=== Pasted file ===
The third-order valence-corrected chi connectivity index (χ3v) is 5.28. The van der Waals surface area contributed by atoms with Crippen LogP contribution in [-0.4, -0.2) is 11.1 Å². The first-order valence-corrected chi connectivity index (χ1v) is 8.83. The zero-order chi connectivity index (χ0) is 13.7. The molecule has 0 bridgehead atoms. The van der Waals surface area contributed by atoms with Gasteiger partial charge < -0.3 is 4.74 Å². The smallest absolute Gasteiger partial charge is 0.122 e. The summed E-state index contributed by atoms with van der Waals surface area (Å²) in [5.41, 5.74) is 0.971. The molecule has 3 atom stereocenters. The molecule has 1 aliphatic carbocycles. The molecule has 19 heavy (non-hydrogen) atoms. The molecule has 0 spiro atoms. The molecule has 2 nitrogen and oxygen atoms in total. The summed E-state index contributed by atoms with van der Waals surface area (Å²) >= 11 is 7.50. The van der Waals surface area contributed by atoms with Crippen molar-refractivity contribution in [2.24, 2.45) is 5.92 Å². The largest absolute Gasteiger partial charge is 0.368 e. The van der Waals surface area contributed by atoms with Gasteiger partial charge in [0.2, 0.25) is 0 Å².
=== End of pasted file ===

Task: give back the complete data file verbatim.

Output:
The third-order valence-corrected chi connectivity index (χ3v) is 5.28. The van der Waals surface area contributed by atoms with Crippen LogP contribution in [-0.4, -0.2) is 11.1 Å². The first-order valence-corrected chi connectivity index (χ1v) is 8.83. The zero-order chi connectivity index (χ0) is 13.7. The molecule has 0 bridgehead atoms. The van der Waals surface area contributed by atoms with Gasteiger partial charge < -0.3 is 4.74 Å². The smallest absolute Gasteiger partial charge is 0.122 e. The summed E-state index contributed by atoms with van der Waals surface area (Å²) in [5.41, 5.74) is 0.971. The molecule has 3 atom stereocenters. The molecule has 1 aliphatic carbocycles. The molecule has 19 heavy (non-hydrogen) atoms. The molecule has 0 spiro atoms. The molecule has 2 nitrogen and oxygen atoms in total. The summed E-state index contributed by atoms with van der Waals surface area (Å²) >= 11 is 7.50. The van der Waals surface area contributed by atoms with Crippen molar-refractivity contribution in [2.24, 2.45) is 5.92 Å². The largest absolute Gasteiger partial charge is 0.368 e. The van der Waals surface area contributed by atoms with Gasteiger partial charge in [0.2, 0.25) is 0 Å².